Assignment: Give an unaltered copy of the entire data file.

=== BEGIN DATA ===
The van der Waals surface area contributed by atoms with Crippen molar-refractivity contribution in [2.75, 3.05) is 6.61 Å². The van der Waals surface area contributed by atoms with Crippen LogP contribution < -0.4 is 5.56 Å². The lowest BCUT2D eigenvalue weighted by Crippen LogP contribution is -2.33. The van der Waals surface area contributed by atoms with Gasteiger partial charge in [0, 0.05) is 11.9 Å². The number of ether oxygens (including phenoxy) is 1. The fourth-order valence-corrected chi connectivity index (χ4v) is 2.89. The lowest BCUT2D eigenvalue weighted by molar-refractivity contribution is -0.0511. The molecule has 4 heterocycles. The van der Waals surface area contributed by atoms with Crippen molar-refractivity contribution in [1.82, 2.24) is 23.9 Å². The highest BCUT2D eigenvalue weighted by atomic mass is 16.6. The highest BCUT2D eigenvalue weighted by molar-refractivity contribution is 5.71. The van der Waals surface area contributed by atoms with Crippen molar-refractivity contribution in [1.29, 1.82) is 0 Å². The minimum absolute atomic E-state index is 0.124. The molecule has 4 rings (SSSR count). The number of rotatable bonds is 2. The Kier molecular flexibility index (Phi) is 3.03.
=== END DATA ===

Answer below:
The van der Waals surface area contributed by atoms with Crippen molar-refractivity contribution in [2.75, 3.05) is 6.61 Å². The van der Waals surface area contributed by atoms with Crippen LogP contribution < -0.4 is 5.56 Å². The lowest BCUT2D eigenvalue weighted by Crippen LogP contribution is -2.33. The van der Waals surface area contributed by atoms with Gasteiger partial charge in [0, 0.05) is 11.9 Å². The number of ether oxygens (including phenoxy) is 1. The fourth-order valence-corrected chi connectivity index (χ4v) is 2.89. The lowest BCUT2D eigenvalue weighted by molar-refractivity contribution is -0.0511. The molecule has 4 heterocycles. The van der Waals surface area contributed by atoms with Crippen molar-refractivity contribution in [1.82, 2.24) is 23.9 Å². The highest BCUT2D eigenvalue weighted by atomic mass is 16.6. The highest BCUT2D eigenvalue weighted by molar-refractivity contribution is 5.71. The van der Waals surface area contributed by atoms with Crippen molar-refractivity contribution in [1.29, 1.82) is 0 Å². The minimum absolute atomic E-state index is 0.124. The molecule has 4 rings (SSSR count). The number of rotatable bonds is 2. The Kier molecular flexibility index (Phi) is 3.03.